"Conditions at the prison remain confined and restrictive," he reported.

    "In the male minimum security area, which is the least restrictive but most overcrowded part of the prison, it is not uncommon for six and sometimes more prisoners to be sharing hot, cramped cells.

    "The maximum decent capacity of which would be three people."

    When the ABC asked the Minister for Corrective Services, Murray Cowper, if there was a problem with overcrowding in WA Prisons, his office issued a statement from the Minister saying the union had got its facts wrong.

    "The majority of prisons are below their operational capacity," he said."It is a reality that there is double bunking, we run a prison system not a holiday camp."


    Gerry Georgatos, from The Human Rights Alliance in WA, says overcrowding has a severe impact on prisoners' mental health.

    'With overcrowding, conditions are much worse so that obviously affects people's well-being," he said.

    "There is a reduced prisoner to staff ratio.

    "It means that prisoners have reduced access to all kinds of services and facilities, including healthcare, training and counselling."

    "What we have here is a warehouse of mental illness.

    "We see clinical depression, self harm, suicide because of the despair and the dejection.

    "They have no hope in that environment."

    Mr Welch says he fears the consequences of allowing overcrowding to continue.

    'I'm worried we will have to wait until a prison officer is killed before the Government admits to overcrowding in our prison system and starts to take it seriously," he said.


      In it, Mr Morgan warns of the 'dehumanising effects of overcrowding and inadequate climate control' at the facility.

      "The climate in Roebourne is harsh and conditions in the cramped and non-air-conditioned cells are both degrading and a risk to health," he said.

      He reported that cells were 'intolerable and inhumane', infested with rodents and bunks were broken and unsafe.

      Colin Barnett....Bad decissions Wrong priorities

    2. Complaints about the treatment of mentally ill people by police officers have been referred to the Corruption and Crime Commission, a report into involuntary psychiatric care in WA has revealed.

      One person was allegedly left handcuffed in the back of a police van for more than an hour on a 34C day, without being offered a drink or the doors being opened.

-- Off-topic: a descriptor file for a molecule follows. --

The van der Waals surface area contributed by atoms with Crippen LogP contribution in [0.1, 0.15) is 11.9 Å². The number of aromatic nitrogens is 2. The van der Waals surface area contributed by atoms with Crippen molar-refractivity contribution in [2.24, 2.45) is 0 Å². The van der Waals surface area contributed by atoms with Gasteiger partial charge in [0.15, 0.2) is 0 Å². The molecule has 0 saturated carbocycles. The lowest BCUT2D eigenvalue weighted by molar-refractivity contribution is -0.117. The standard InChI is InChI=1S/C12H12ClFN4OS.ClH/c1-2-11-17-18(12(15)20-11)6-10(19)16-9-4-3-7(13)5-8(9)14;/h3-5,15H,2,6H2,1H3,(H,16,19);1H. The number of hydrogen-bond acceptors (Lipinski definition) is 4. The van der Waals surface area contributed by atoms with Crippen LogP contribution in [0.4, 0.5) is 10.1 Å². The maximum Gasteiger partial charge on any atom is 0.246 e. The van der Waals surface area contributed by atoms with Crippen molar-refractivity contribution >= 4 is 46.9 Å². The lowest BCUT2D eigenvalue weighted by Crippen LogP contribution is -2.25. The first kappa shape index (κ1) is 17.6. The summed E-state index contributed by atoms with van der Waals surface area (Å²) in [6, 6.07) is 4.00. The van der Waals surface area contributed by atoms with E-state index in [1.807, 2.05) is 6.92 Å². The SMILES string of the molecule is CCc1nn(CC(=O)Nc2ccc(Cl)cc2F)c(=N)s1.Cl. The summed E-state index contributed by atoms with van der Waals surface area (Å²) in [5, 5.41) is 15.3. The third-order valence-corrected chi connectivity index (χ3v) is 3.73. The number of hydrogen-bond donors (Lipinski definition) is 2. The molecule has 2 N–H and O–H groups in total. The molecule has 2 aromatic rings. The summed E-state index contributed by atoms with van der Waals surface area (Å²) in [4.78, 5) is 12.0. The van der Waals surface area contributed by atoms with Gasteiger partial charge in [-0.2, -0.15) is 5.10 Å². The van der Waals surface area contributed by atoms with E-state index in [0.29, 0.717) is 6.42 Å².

Another complained of being manhandled and injured when being dragged out of their house by "laughing" police, according to the Council of Official Visitors annual report, tabled in State Parliament this week.

      The report also referred to two more cases where involuntary mental health patients complained that when being interviewed by police, they were not given access to legal advice.

      A CCC spokesman said yesterday it was finalising its review of the police investigation of the complaint involving the person in the police van.

      Council head Debora Colvin said she wrote to the CCC asking it to look into the police handling of the complaint after it was dismissed by the force.

      "The trip to the mental health hospital had taken about 45 minutes and there was an unexplained delay of 15 to 20 minutes in moving the consumer from the van to the ward upon arrival," she wrote in the report.

      "Triage notes confirmed that the consumer was brought in from the police van 'dripping with sweat'."

      A police spokeswoman said yesterday: "All matters have been examined by WA Police and there are no outstanding issues with the cases."

      The complaints come after Police Minister Liza Harvey conceded last month that police officers needed more training in dealing with mentally ill people.

      The Council of Official Visitors is an independent agency set up under the Mental Health Act to help ensure mentally ill people are aware of their rights and their rights are respected.
      Official visitors have on-demand access to secure psychiatric facilities to visit patients and handle complaints on their behalf.